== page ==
A YEAR into the Trump administration's sabotage of Obamacare, the results are emerging. According to the Gallup-Sharecare Well-Being Index, the uninsured rate rose in 2017 by 1.3 percentage points — the largest single-year hike since 2008, when Gallup began collecting the numbers — to 12.2 percent. That may not seem like much. In fact, it works out to about 3.2 million more people lacking health-care insurance. That is a lot of real-world pain and suffering.
President Trump and Republicans have taken so many hostile steps that it's impossible to attribute cause precisely to any single one. A year of negative rhetoric and rules changes may have deterred Americans from entering the system. Mr. Trump's elimination of subsidies to insurers for participating in the Obamacare system rattled health-care markets. The president slashed Obamacare's open enrollment period in half and cut its advertising and outreach budgets. Then, just as open enrollment was gearing up, Republicans in Congress added to their tax bill a repeal of Obamacare's individual mandate, which requires Americans to carry health-care coverage if they can afford it. The loss of this important piece of Obamacare is only one recent change that could reverberate further over the coming year.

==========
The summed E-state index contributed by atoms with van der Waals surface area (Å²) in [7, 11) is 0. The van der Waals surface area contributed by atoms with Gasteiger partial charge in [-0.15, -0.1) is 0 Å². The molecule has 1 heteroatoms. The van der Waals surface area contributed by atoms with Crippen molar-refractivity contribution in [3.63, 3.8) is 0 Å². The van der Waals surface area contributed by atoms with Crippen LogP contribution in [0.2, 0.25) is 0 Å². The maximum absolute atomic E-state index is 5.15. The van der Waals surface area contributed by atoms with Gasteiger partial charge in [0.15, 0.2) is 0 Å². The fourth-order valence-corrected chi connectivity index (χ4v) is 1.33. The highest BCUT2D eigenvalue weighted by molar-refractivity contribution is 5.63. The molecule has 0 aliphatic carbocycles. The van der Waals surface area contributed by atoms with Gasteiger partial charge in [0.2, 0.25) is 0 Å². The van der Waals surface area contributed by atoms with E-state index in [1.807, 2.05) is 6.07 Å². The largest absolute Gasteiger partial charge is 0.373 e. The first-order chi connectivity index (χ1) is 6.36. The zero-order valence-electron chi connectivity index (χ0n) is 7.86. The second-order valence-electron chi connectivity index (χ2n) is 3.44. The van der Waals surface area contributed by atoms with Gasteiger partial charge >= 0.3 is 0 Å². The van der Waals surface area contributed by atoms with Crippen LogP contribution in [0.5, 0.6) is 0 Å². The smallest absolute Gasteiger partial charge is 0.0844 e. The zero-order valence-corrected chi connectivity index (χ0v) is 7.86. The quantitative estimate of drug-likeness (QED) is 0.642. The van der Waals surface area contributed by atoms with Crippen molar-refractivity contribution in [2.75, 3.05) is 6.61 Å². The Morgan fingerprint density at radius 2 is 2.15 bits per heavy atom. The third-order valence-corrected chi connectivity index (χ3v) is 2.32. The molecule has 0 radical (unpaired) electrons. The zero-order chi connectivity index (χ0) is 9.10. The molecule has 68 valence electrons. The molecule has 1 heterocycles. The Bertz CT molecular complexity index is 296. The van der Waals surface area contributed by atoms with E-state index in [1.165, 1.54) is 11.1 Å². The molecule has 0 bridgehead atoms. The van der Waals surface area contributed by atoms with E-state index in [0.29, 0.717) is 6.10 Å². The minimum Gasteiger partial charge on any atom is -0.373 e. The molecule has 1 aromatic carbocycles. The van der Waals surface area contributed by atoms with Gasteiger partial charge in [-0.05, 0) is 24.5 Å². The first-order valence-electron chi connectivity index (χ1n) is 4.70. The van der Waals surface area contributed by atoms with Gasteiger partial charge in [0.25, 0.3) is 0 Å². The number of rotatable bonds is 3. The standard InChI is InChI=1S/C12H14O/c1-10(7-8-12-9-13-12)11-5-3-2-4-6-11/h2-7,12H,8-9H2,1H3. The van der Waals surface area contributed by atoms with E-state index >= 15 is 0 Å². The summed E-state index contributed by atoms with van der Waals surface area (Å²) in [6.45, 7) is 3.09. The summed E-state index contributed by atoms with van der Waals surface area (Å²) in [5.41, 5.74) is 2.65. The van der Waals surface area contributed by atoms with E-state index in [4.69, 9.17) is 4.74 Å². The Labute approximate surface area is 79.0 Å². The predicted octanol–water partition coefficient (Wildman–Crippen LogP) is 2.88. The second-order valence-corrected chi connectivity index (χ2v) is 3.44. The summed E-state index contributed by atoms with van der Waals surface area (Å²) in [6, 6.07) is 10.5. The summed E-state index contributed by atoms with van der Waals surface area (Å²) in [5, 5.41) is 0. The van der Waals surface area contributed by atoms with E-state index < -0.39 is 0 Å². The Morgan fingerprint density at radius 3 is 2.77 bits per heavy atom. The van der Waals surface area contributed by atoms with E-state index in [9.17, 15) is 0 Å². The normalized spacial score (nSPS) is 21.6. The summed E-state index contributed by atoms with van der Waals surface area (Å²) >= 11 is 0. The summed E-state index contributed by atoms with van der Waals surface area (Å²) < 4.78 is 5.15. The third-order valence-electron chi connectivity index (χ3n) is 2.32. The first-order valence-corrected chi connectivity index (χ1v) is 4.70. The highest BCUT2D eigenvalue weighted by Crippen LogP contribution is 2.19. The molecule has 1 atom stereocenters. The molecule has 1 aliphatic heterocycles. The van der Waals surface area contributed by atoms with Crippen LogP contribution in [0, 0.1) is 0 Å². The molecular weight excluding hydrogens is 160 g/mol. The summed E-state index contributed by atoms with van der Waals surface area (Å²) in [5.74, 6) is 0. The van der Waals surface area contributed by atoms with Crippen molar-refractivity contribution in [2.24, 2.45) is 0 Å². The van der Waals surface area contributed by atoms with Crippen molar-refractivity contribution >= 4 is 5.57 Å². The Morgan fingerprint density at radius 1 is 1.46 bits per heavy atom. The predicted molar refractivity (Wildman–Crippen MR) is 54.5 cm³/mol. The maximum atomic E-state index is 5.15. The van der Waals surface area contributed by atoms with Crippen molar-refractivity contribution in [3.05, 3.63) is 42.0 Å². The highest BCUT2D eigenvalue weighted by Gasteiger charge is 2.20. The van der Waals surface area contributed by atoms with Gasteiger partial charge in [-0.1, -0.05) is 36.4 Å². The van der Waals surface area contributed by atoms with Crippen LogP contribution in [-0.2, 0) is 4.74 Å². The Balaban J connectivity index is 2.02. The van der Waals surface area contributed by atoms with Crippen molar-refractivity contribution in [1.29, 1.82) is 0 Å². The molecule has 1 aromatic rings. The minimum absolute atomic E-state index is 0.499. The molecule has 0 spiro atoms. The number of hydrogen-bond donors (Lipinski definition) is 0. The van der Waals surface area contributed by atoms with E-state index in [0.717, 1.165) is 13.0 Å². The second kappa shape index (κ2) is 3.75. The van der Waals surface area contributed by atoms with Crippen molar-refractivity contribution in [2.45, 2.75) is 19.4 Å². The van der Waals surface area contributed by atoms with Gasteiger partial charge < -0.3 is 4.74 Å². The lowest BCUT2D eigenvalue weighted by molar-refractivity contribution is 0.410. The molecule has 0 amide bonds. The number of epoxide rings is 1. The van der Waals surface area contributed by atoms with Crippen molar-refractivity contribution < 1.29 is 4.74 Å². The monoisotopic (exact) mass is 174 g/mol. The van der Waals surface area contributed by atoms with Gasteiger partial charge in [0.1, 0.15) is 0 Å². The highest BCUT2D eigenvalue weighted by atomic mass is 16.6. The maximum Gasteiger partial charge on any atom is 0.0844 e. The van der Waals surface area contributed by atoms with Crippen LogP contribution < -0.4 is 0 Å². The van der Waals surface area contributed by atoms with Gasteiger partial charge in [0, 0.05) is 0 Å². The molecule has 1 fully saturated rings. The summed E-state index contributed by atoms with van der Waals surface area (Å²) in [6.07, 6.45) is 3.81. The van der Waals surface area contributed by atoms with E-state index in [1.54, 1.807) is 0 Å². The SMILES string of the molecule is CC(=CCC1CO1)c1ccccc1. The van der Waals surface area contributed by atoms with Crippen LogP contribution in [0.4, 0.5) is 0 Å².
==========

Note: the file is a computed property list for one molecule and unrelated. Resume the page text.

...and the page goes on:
Some may look at the news with indifference, noting that when people are no longer forced to buy something, less of it will be bought. This has been a favorite argument of House Speaker Paul D. Ryan (R-Wis.). But few people actually want to find themselves without health insurance if they get sick. Moreover, when fewer people buy insurance, costs rise for everyone else.
The repeal-and-replace debate revealed that Americans by and large want the government to ensure that all people have health-care coverage. It is — and should be — unacceptable that more than a 10th of the country would face financial hardship in case of serious illness — or even to see doctors for more routine issues. Another 3 million people without coverage means another 3 million who will not be getting preventive checkups, who would struggle to obtain chemotherapy if suddenly diagnosed with cancer, who would show up to the emergency room with no insurance cards and need care to be paid for by everyone else if they got into an accident.
There are ways to contain this developing disaster, but it will require enough Republicans to decide to fix the nation's health-care system rather than further sabotaging it. Sen. Susan Collins (R-Maine) voted for the GOP tax plan on condition that a bill she negotiated with Sen. Bill Nelson (D-Fla.) to shore up Obamacare marketplaces be considered. This was a poor trade-off, but it will look much worse if their bill ultimately fails to pass. Meanwhile, the Trump administration continues to propose rule changes that would further undermine the system; a particularly damaging policy would allow the sale of practically worthless plans companies could still call "health-care insurance." These regulatory attacks should cease. Finally, states should fill in the gaps that Washington Republicans are opening. For example, they can impose individual-mandate policies within their own borders.
Obamacare was never perfect, but it was steadily bringing down the share of Americans without health insurance. Why would anyone want to reverse that achievement?